German telecommunications company Deutsche Telekom recently released a social experiment campaign through YouTube entitled, “Without Consent.”
Revolving around the small family, parents, and their young daughter, Ella, the first few seconds of the 2-minute video, which was launched on July 2, “Without Consent” appeared quite a video on parenting, especially in this widely technology-driven world. It places the premise on how parents constantly sharing and posting their children on social media can actually place harmful effects and impacts on their futures. When you think you know what is about to happen and what message they simply want, “Without Consent,” actually surprises you.
“Without Consent,” deepfakes Ella, as it sheds light on the increasing risks linked to data misuse and AI. With one photo and through the use of AI, a grown-up Ella appeared on the big screen to send a message, revealing the horrors of digital footprint and what it brings us in the long run.
Anything can be used against us
Simple happy photos we post during the holidays, or just in our stories, can be used to create fake identities. Just take for example how easy it is to create an older Ella. Videos or recordings we post also make it easier to generate and edit our voices. Sure, these are just simple things we use to store memories and special moments. But what one does not realize is that we are sharing personal data not just among our followers, but even making it available worldwide indefinitely. Digital footprints are frightening in the sense that what we have today will remain as is even if we are long gone in the face of the earth.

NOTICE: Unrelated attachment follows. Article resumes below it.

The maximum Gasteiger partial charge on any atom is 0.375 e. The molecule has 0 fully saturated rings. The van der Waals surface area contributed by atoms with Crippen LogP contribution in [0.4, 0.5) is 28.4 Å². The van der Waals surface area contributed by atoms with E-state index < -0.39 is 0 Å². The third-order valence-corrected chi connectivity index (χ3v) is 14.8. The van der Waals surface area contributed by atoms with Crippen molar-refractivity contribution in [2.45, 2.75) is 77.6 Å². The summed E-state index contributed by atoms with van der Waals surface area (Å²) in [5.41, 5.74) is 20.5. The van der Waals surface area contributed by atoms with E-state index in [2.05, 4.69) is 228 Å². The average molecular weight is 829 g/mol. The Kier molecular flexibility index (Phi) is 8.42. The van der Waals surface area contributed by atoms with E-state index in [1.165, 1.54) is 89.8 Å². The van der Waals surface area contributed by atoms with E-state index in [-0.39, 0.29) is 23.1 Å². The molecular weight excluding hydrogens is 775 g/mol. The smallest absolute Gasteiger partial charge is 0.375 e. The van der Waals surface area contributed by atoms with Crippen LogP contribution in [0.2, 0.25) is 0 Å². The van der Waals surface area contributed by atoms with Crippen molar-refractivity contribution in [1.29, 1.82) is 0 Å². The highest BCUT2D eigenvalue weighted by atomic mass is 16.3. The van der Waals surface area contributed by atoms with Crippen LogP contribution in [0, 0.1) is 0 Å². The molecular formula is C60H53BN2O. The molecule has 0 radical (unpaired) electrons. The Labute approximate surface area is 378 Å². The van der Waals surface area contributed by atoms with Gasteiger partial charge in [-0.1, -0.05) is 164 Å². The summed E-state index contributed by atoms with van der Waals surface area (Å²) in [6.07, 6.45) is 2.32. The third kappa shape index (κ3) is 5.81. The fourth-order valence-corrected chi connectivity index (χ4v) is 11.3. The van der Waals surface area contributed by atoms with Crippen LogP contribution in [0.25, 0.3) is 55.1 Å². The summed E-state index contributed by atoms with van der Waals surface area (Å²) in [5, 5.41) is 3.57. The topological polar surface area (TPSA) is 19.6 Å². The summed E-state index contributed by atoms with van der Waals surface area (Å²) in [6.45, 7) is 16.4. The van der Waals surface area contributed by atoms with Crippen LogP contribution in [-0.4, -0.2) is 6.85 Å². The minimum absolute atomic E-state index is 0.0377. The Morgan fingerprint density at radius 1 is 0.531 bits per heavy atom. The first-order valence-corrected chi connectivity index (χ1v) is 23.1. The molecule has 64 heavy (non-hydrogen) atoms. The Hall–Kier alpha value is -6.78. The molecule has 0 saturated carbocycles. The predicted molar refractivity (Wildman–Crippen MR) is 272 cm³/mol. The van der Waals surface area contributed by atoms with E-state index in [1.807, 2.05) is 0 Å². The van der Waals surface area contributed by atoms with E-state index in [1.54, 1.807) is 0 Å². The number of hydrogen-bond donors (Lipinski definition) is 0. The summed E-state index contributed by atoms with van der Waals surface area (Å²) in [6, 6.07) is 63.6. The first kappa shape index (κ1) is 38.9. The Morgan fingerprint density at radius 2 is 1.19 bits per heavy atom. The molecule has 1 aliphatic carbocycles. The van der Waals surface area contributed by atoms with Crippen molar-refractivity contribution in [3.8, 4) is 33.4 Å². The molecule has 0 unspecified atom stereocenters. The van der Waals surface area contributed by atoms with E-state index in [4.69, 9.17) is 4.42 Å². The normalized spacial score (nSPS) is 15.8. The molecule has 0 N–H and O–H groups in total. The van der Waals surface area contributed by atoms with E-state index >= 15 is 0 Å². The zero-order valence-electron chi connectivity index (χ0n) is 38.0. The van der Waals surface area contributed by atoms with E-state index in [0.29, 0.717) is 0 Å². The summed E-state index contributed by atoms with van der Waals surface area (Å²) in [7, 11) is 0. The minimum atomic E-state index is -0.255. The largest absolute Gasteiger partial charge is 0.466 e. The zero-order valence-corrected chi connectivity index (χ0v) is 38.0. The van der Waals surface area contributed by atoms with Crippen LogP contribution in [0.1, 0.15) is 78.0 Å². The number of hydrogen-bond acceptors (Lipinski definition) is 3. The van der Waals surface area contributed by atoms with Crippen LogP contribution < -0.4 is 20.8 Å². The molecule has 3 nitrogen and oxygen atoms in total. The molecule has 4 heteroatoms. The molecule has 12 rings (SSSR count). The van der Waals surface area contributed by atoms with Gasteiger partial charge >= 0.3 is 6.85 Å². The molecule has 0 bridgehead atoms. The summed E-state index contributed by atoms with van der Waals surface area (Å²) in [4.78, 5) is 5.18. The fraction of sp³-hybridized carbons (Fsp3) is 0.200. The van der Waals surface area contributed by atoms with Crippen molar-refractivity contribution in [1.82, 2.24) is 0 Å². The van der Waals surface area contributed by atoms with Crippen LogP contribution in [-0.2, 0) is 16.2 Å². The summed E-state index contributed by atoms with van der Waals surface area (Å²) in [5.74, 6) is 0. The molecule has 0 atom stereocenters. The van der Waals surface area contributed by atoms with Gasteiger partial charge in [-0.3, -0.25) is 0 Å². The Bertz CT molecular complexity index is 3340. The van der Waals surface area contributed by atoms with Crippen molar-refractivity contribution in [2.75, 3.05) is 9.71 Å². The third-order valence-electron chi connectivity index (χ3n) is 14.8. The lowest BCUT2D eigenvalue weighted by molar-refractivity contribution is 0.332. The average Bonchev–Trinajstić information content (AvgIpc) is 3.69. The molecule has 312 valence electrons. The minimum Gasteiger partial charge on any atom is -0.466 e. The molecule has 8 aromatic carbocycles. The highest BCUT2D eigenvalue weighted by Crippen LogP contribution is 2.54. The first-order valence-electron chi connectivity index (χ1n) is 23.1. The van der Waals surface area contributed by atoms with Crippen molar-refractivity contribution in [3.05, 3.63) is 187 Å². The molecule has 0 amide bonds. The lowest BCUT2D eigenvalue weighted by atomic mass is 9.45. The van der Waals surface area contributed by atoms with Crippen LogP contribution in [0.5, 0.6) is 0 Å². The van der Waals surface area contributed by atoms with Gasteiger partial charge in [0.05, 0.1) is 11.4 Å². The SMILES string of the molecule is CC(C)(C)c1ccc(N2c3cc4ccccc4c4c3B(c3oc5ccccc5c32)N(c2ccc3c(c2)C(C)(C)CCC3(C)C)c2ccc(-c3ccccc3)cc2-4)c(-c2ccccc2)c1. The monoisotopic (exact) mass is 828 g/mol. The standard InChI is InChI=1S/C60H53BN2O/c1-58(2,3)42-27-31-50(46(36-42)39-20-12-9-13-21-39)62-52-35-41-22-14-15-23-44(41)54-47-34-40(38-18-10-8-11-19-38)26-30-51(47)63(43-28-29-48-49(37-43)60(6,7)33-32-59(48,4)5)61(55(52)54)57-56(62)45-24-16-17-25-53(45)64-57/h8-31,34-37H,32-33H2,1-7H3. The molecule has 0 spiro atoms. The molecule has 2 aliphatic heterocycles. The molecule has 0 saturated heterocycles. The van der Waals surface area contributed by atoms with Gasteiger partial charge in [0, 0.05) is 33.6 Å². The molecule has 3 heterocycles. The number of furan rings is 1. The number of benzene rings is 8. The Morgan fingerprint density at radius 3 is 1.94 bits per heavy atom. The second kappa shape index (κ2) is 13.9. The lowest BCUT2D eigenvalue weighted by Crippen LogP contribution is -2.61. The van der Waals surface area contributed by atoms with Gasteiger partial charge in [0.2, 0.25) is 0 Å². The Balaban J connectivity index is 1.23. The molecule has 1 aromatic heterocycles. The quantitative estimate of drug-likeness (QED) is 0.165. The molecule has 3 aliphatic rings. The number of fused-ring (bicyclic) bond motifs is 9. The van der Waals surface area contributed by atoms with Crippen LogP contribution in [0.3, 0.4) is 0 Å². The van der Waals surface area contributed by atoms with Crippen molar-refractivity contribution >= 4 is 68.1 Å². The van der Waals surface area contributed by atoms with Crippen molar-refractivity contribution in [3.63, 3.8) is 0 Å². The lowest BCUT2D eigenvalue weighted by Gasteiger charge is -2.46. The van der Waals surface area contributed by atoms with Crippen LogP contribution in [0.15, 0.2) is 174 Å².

It is scary to think that this is all possible.
The same advancements in technology that brought us comfort can have unforeseen consequences. So this goes not just to parents, but to everyone else in the world—so protect your data. It may also sound unnecessary today, but it holds great unwanted damage if we do not review our approach to data protection and security. As the old saying goes, “It is better to be safe than sorry.”
Watch the video here.
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